Jungian Theory in Personality Assessments


JUNGIAN THEORY IN PERSONALITY ASSESSMENTS

Jungian Theory in Personality Assessments

Tiffany M.

Personality Development

 

Take the MBTI now, if you’re interested.

On the Myers-Briggs Type Indicators (MBTI), I scored ENFJ.  (Note:  Since, I score an INFJ, because of medication changes.)  ENFJ personality breaks down into traits that are extroverted, intuition, feeling, and judging.  Mostly, I would agree with this assessment of my personality.  However, I feel it is a limited, as many others have criticized.  Jung asserts that extraverts project their energies outward to others and their environment and characterizes these people as sociable.  I feel I embody this description to a point.  I would be more inclined to believe that it is a better measure of sociability.  I disagree that personality type is affected by heredity, seeing as how neither one of my parents is ENFJ, and only my father scored as an extravert.  In addition, I don’t agree that personality is static throughout an entire lifetime.  Jung’s personality theory neglects attention to childhood development and major events affecting adult development.  I feel that I am very intuitive, however, I once again don’t feel as if I completely fit the description.  While I am apt to “tune in” to others and have a certain innate understanding of situations as well as their outcomes, I don’t feel as if I’m focused on the “big picture”.  Family, friends, and co-workers can attest to my attention to detail and highly cultivated level of organization.  The assessment of feeling is given when people are thought to place value on things that create a positive emotional response.  This is opposed to utilizing logic for decision making.  I feel that is a very hedonistic evaluation.  We all, as humans, are subject to hedonism according to Freud’s Hedonic Hypothesis.  By this logic, that would place all humans into the feeling category.  Instead, Planap and Fitness proposed that said traits function together.  Therefore, I am able to embody both empathy and logic.  Another problem with this assessment is the obvious gender bias.  Jung personally though that women typically score “feeling” and men score “thinking”.  This can even be seen in my marriage.  My husband and I are fundamentally the same, hence the original attraction.  However, on the MBTI, he scored ENTJ.  The only difference between my husband and myself is the way that we process emotions.  Perhaps this scale measures empathy and expression of emotions better than it’s original intention.  (Judging)

The MBTI is the most recognized and frequently employed assessment when “measuring Jungian functions”. (pg 88 review citation)  Essentially, the MBTI is based on Jungian personality theory and hardly differs.  It incorporates the eight basic personality types in Jungian theory.  These psychetypes combine extroversion and introversion with thinking or feeling and intuition or sensation in pairs of two.  The MBTI expands upon Jungian personality theory by identifying a fourth trait which functions as a person’s conscious interaction with the external world.  This trait works differently for extraverts and introverts.  In extraverts, the fourth trait is the dominant function and contrastingly introverts utilize it as an auxiliary function.  For example, one assessing a MBTI result can combine extroverted with either judging or thinking as how they interact with their environment.  The other functions are introverted and therefore how they deal with themselves.  For introverts, it is the reverse.  By allowing a fourth trait, the MBTI provides a more comprehensive analysis with sixteen types instead of the eight in Jungian typology.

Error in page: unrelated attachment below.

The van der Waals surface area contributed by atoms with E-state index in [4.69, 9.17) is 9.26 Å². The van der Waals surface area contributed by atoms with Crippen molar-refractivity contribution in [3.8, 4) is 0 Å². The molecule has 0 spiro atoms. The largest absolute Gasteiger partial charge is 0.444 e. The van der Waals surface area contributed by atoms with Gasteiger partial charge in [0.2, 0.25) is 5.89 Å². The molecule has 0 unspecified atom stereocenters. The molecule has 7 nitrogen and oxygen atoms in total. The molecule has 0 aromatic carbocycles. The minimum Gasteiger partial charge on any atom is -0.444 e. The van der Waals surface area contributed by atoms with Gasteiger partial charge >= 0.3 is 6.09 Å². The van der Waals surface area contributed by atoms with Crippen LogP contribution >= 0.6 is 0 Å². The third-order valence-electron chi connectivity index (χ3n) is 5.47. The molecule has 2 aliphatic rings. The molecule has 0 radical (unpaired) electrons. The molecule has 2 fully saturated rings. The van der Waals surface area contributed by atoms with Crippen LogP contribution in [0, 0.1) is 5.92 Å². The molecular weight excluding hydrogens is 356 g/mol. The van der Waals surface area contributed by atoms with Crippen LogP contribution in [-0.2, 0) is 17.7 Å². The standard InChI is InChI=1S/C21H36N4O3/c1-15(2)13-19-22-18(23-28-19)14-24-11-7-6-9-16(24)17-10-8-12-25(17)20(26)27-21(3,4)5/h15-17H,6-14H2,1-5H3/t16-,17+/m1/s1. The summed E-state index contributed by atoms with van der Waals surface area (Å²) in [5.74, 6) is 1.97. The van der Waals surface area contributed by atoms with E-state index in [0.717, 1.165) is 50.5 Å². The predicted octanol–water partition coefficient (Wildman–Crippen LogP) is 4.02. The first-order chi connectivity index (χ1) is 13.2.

MBTI has a high degree of reliability and validity; it is objective and free of interpretation by the administrator.  The Inkblot exam is purely subjective, and also, subject to the subjective interpretation of the administrator.  MBTI measures the types of individuals, while the Inkblot exam measures individual traits of individuals.  It seems that each time an individual takes the MBTI they score the same or close to the same as the time before; however, an individual may not picture the same things he once saw in an inkblot revealing that the inkblot has a low test-retest reliability.  In the case of the Inkblot exam, it would mean that individual personalities are constantly subject to change.  While personality is subject to revision, it is not subject to total change.  The inherent, learned traits that an individual has will remain with them, despite certain revisions.  Each exam, however, provides valuable information about the individual’s personality and therefore a tool in evaluating a client.

This information is essential in a therapeutic setting.  Each assessment has a purpose.  MBTI is excellent for getting a feel for the patient and understanding their basic personality.  It is also been proven as an excellent tool for career placement.  It has advantages for the patient as well.  As the patient gains a better understanding of themselves, they will also be able to understand their emotions, thoughts, and motives.  This way, they can learn how to cope and self-regulate.  Inkblot and other projective tests provide a look into the subconscious.  This may reveal repressed emotions and impulses.  Once these are brought to light, the patient can then begin mitigating them and expressing them in healthy ways.  Personality disruption and abnormal behavior and development can then be resolved, resulting in a balancing affect and creating a more whole personality.  Therefore, these assessments, combined with psychotherapy can resolve conflict, establish healthy coping mechanisms, and reunify a person to promote functionality.